When Governor Glasgow signed the Electoral Bill on 19 September 1893, New Zealand became the first self-governing nation in the world where women had won the right to vote. The Bill was the outcome of years of meetings in towns and cities across the country, with women often travelling considerable distances to hear lectures and speeches, pass resolutions and sign petitions. A number of petitions were presented to both Houses of Parliament from the early 1880s till 1893. Only two of these historically important documents are known to have survived and both are preserved at Archives New Zealand.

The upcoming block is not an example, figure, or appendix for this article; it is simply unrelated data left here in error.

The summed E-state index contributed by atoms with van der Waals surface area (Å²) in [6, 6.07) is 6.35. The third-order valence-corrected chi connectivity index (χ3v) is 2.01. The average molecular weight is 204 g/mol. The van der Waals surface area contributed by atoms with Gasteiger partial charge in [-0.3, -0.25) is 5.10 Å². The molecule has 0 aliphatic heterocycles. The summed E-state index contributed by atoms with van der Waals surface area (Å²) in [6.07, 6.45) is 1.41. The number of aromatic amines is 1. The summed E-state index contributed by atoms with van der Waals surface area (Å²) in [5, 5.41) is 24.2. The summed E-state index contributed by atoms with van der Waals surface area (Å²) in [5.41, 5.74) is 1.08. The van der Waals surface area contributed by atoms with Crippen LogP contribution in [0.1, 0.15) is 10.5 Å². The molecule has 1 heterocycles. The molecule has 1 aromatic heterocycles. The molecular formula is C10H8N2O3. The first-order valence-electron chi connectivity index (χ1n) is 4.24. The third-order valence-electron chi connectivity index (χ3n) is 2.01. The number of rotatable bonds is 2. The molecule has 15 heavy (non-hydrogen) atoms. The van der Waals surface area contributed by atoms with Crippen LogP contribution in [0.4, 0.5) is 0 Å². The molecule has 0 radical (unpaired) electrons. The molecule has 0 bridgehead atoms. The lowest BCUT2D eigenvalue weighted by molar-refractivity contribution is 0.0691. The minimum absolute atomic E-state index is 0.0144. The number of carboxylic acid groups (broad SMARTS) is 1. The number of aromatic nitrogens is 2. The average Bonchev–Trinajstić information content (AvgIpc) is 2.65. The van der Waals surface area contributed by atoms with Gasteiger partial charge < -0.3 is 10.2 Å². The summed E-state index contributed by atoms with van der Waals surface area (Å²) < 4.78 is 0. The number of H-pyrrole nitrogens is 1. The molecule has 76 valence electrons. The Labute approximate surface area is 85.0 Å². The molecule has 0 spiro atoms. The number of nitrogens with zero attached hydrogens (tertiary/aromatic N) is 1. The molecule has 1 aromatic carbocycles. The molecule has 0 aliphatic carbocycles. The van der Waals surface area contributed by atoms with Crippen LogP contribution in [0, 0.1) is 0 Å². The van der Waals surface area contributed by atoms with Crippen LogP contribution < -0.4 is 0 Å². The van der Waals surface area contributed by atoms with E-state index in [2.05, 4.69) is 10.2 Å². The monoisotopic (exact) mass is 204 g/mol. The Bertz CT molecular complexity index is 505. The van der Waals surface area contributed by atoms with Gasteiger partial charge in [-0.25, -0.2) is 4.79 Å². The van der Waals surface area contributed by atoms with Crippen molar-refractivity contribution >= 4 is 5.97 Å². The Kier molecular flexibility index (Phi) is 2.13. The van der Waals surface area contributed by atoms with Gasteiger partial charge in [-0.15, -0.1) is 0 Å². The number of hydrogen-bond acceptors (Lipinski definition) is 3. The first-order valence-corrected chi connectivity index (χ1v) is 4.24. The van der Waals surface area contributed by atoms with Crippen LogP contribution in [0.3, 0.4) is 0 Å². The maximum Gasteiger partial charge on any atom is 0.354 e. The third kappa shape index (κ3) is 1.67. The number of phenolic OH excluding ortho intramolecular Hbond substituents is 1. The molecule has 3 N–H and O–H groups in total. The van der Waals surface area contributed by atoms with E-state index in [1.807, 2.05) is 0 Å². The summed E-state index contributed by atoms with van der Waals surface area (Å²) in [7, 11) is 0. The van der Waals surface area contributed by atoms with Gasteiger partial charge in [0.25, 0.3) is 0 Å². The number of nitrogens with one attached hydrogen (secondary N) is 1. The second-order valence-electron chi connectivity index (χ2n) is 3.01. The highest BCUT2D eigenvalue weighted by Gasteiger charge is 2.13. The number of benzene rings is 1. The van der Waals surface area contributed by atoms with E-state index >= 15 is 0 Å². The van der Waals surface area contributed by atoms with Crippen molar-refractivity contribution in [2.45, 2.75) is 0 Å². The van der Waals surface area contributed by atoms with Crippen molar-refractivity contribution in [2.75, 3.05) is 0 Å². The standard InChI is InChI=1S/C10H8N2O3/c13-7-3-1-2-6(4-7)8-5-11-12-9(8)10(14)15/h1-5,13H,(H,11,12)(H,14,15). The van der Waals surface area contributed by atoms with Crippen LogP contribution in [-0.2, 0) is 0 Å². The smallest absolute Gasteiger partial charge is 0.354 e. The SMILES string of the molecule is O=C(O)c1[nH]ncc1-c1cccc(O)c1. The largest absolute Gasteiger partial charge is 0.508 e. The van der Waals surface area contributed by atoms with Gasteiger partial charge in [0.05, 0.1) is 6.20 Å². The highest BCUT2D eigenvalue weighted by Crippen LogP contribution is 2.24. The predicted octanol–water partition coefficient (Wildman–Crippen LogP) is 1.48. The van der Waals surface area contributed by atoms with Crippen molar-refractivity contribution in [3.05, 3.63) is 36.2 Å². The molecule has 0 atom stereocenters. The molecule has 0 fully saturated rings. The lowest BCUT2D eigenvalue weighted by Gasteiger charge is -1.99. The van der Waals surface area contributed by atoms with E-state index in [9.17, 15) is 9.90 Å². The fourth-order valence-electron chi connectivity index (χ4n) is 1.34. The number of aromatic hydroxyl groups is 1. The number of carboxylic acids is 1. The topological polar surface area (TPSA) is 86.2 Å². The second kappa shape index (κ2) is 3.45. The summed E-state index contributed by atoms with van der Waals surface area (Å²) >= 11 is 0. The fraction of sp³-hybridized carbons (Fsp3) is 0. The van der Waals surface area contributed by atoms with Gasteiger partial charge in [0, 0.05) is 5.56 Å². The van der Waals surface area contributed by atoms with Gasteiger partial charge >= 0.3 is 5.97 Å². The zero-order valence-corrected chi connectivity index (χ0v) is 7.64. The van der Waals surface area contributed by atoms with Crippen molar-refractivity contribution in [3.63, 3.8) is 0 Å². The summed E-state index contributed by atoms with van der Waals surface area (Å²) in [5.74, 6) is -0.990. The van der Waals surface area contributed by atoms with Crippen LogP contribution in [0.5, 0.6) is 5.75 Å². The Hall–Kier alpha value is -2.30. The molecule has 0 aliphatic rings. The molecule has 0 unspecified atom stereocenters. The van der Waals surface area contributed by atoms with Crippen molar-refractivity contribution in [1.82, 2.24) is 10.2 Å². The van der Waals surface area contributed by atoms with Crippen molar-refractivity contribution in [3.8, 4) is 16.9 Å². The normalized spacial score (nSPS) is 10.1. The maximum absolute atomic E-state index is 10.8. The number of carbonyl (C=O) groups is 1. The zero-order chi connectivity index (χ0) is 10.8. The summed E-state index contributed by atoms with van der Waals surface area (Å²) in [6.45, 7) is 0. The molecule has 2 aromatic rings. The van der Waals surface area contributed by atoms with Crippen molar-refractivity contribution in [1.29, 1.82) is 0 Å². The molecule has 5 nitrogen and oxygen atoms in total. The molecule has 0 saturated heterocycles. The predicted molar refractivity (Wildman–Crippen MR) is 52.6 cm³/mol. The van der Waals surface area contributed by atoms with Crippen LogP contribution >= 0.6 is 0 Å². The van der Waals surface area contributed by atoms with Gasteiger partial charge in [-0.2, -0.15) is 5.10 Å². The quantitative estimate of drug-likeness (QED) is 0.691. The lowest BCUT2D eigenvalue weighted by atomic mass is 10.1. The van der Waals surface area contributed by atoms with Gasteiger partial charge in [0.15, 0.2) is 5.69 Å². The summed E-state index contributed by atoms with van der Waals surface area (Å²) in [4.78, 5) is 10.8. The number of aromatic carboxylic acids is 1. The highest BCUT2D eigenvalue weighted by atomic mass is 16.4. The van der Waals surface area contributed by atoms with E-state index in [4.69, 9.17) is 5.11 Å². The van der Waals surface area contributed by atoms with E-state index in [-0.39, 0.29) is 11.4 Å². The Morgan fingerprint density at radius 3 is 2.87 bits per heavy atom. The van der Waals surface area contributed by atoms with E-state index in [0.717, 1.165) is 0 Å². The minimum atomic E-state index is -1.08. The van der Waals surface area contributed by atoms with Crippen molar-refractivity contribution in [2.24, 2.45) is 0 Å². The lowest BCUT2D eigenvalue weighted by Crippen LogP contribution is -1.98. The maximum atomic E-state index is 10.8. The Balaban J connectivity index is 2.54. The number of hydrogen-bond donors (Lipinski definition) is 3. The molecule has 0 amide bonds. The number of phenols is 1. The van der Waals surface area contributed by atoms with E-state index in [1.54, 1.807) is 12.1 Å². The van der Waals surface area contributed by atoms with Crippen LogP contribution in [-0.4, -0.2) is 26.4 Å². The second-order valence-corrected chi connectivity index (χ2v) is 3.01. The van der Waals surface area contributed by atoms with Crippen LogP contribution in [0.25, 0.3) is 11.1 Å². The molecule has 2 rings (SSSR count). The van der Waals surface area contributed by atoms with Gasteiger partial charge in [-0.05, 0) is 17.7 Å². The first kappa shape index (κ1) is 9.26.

The 1893 Women's Suffrage Petition is on display at He Tohu, a permanent exhibition of three constitutional documents that shape Aotearoa New Zealand.
The Women’s Suffrage Petition database on NZHistory is an excellent way to search for a signatory. This database allows you to search by surname, by suburb or town, by city or region, or by Sheet number. A digital version of each Sheet of the Petition is available.
If you would like to write a biography for He Tohu and NZHistory, check out our Women’s Suffrage Biography Research Guide.